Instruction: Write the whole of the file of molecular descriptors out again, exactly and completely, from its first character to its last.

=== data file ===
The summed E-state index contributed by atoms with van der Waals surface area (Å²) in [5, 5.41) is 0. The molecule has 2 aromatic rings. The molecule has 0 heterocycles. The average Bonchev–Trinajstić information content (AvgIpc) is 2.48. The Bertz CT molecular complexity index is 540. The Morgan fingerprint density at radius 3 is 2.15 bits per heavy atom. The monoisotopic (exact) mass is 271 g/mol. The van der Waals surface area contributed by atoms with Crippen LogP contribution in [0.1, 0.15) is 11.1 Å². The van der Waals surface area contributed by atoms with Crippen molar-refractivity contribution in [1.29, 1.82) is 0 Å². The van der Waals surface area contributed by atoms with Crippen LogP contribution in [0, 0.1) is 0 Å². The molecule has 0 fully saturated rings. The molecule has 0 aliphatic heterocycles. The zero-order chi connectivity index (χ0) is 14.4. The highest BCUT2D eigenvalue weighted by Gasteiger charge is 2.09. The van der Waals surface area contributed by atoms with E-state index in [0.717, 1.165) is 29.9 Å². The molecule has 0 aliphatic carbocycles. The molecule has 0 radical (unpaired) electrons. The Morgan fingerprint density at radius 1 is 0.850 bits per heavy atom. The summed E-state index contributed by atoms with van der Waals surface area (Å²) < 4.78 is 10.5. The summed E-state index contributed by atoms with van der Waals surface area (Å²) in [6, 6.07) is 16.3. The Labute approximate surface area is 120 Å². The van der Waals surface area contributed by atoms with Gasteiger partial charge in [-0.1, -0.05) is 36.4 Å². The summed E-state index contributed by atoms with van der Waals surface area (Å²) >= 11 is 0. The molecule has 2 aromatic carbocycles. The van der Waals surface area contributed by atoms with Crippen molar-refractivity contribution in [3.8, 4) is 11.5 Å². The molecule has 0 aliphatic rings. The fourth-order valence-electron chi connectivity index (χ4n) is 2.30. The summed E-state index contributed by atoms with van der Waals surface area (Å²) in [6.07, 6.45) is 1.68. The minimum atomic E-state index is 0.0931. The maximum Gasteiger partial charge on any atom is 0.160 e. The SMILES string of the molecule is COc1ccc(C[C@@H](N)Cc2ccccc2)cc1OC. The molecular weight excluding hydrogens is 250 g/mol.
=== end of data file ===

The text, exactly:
The summed E-state index contributed by atoms with van der Waals surface area (Å²) in [5, 5.41) is 0. The molecule has 2 aromatic rings. The molecule has 0 heterocycles. The average Bonchev–Trinajstić information content (AvgIpc) is 2.48. The Bertz CT molecular complexity index is 540. The Morgan fingerprint density at radius 3 is 2.15 bits per heavy atom. The monoisotopic (exact) mass is 271 g/mol. The van der Waals surface area contributed by atoms with Crippen LogP contribution in [0.1, 0.15) is 11.1 Å². The van der Waals surface area contributed by atoms with Crippen molar-refractivity contribution in [1.29, 1.82) is 0 Å². The van der Waals surface area contributed by atoms with Crippen LogP contribution in [0, 0.1) is 0 Å². The molecule has 0 fully saturated rings. The molecule has 0 aliphatic heterocycles. The zero-order chi connectivity index (χ0) is 14.4. The highest BCUT2D eigenvalue weighted by Gasteiger charge is 2.09. The van der Waals surface area contributed by atoms with E-state index in [0.717, 1.165) is 29.9 Å². The molecule has 0 aliphatic carbocycles. The molecule has 0 radical (unpaired) electrons. The Morgan fingerprint density at radius 1 is 0.850 bits per heavy atom. The summed E-state index contributed by atoms with van der Waals surface area (Å²) < 4.78 is 10.5. The summed E-state index contributed by atoms with van der Waals surface area (Å²) in [6, 6.07) is 16.3. The Labute approximate surface area is 120 Å². The van der Waals surface area contributed by atoms with Gasteiger partial charge in [-0.1, -0.05) is 36.4 Å². The summed E-state index contributed by atoms with van der Waals surface area (Å²) >= 11 is 0. The molecule has 2 aromatic carbocycles. The van der Waals surface area contributed by atoms with Crippen molar-refractivity contribution in [3.8, 4) is 11.5 Å². The molecule has 0 aliphatic rings. The fourth-order valence-electron chi connectivity index (χ4n) is 2.30. The summed E-state index contributed by atoms with van der Waals surface area (Å²) in [6.07, 6.45) is 1.68. The minimum atomic E-state index is 0.0931. The maximum Gasteiger partial charge on any atom is 0.160 e. The SMILES string of the molecule is COc1ccc(C[C@@H](N)Cc2ccccc2)cc1OC. The molecular weight excluding hydrogens is 250 g/mol.